Paddlefest flowing faster than ever

Paddlefest flowing faster than ever
Paddlefest activities at Mountain Rapids.

For those who worship the waters of the Slave River, Paddlefest is an annual mecca where they can meet and greet other white-water enthusiasts and show off their skills to crowds lining the banks.

“For paddlers, the river is like Shangri La,” said organizer John Blythe. “The whole thing is an event to get paddlers out celebrating the river.”

Born out of the convergence of several paddling groups in Fort Smith in the 1990s that ultimately led to the town hosting the 1994 National Whitewater Race Championship, what is now recognized as Paddlefest fell on hard times as the millennium drew to a close.

All of that changed when plans were proposed to dam the river in order to provide more power to northern Alberta.

“It all stemmed from the Slave River hydro threat,” said Blythe. “We based it on getting people excited about the river.”

The event has grown from one weekend a year, to its current week-long format. This year Paddlefest takes place from July 29 to August 1 but activities and workshops take place all week.

“It was originally intended to draw people in,” said organizer Kirsten Bradley. “But it has become a community event, a community festival.”

Without significant paddling tourism, Paddlefest is essential to promote what Bradley calls, “one of the best paddling rivers in the world.”

“We’re holding kayak and canoe clinics for all ages, a big air competition and races,” said Blythe. “We’re also expecting an even larger flotilla than we had last year, which is awesome.”

Blythe and the Paddlefest organizers plan on utilizing every inch of the 20 km of rapids originating in Fort Fitzgerald and ending in Fort Smith.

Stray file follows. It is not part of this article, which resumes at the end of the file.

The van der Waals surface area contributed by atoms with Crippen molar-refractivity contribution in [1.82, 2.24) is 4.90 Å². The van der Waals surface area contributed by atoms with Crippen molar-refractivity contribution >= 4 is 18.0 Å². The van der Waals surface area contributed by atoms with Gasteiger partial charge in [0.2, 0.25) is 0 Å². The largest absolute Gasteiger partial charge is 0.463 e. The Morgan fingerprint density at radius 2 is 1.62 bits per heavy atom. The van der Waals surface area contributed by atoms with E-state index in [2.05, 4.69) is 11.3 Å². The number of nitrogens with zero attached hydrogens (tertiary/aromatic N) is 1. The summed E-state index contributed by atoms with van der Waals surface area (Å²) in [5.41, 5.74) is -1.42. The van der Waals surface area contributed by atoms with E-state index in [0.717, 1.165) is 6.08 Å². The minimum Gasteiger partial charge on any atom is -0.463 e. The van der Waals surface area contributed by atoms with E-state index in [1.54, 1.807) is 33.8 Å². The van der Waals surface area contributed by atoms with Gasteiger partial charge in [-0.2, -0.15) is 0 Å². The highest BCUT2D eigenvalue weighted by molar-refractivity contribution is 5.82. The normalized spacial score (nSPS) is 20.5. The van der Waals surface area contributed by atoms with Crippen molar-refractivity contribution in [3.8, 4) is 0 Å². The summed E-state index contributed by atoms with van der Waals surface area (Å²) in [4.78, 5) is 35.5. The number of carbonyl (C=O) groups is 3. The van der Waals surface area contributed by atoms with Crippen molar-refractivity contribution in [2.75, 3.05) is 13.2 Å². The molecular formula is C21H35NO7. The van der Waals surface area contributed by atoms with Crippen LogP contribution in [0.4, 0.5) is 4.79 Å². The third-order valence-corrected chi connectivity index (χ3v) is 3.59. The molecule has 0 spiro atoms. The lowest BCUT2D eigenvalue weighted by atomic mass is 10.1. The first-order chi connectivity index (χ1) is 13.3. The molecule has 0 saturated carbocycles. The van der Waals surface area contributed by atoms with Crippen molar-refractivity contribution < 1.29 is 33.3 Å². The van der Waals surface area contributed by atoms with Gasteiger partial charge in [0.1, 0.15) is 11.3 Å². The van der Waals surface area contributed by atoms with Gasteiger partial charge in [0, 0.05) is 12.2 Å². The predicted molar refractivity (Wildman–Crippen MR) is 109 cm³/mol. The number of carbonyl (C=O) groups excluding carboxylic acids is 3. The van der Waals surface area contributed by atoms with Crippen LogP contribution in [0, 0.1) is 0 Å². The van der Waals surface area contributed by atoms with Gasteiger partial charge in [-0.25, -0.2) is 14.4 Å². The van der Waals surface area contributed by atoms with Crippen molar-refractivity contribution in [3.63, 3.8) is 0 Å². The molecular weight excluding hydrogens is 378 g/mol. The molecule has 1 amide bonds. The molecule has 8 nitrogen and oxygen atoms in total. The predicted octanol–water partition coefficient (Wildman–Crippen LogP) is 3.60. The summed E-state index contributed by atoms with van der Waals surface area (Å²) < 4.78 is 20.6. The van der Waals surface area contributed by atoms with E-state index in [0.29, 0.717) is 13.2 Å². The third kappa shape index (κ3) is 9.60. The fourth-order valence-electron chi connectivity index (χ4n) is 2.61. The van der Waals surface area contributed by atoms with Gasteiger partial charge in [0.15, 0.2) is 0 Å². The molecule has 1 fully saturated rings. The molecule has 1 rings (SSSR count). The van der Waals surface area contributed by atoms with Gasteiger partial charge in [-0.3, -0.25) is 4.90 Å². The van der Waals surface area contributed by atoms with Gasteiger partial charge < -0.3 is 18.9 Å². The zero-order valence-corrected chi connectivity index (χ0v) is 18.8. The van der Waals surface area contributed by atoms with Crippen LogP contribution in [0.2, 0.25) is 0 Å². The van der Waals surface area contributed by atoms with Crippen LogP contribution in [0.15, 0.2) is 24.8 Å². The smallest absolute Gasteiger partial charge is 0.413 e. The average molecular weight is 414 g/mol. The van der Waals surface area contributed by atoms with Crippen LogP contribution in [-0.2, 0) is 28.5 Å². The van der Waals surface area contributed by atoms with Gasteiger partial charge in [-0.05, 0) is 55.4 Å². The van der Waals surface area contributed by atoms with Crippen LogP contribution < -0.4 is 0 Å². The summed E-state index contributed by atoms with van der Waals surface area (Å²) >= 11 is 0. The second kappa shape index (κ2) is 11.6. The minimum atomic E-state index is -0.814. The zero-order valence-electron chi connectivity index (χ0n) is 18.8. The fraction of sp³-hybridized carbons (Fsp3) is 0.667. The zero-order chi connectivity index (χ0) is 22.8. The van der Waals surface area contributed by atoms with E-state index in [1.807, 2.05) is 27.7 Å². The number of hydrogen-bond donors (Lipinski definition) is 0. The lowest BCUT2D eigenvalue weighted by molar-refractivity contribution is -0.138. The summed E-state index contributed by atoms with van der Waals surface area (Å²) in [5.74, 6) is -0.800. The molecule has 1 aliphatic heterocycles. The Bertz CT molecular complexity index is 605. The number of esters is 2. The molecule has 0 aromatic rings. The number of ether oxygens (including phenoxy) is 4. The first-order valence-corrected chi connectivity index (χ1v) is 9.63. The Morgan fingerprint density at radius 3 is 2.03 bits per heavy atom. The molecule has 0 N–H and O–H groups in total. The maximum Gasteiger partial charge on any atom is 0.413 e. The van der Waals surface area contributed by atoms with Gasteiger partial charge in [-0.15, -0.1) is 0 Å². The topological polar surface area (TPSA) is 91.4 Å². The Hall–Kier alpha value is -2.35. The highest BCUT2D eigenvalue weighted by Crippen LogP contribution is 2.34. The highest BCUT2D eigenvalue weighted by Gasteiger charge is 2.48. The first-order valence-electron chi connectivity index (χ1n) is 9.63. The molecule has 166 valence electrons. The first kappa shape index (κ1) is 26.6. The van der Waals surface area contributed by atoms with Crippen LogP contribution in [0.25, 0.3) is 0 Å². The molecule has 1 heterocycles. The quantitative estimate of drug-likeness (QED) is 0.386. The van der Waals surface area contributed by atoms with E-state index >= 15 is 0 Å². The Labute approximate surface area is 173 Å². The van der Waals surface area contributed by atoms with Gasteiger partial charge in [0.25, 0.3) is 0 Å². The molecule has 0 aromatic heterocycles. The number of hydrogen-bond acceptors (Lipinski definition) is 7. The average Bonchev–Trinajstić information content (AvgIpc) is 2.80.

Smith’s Landing First Nation will be holding a hand games competition during the festival, which includes a feast.

“It’s great because between the drops there are calmer sections of water,” said Blythe. “It allows us to offer something  for all different skill sets.”

Paddlefest organizers expect even greater attendance than last year’s landmark turnout.

“We had people coming down from Yellowknife and Fort Simpson last year,” Blythe said. “This year we’re expecting even more and we’re doing everything we can to make getting here as easy as possible.”

“We know of a contingent of paddlers coming down from Yellowknife,” Bradley said. “A Calgary paddling store is driving up with a 15-person van.”

Some people plan years ahead to attend Paddlefest, especially professional paddlers from around the globe because of the distance involved, Bradley told The Journal.

“It’s an amazing time and Mountain Rapids is a beautiful place to spend the day,” Bradley said. “You’ll find a lot of friends there, and watching the professional paddlers is exciting.”

The river is currently flowing fast at a reported 4,500 cubic metres per second, which according to Blythe, should make things more fun.

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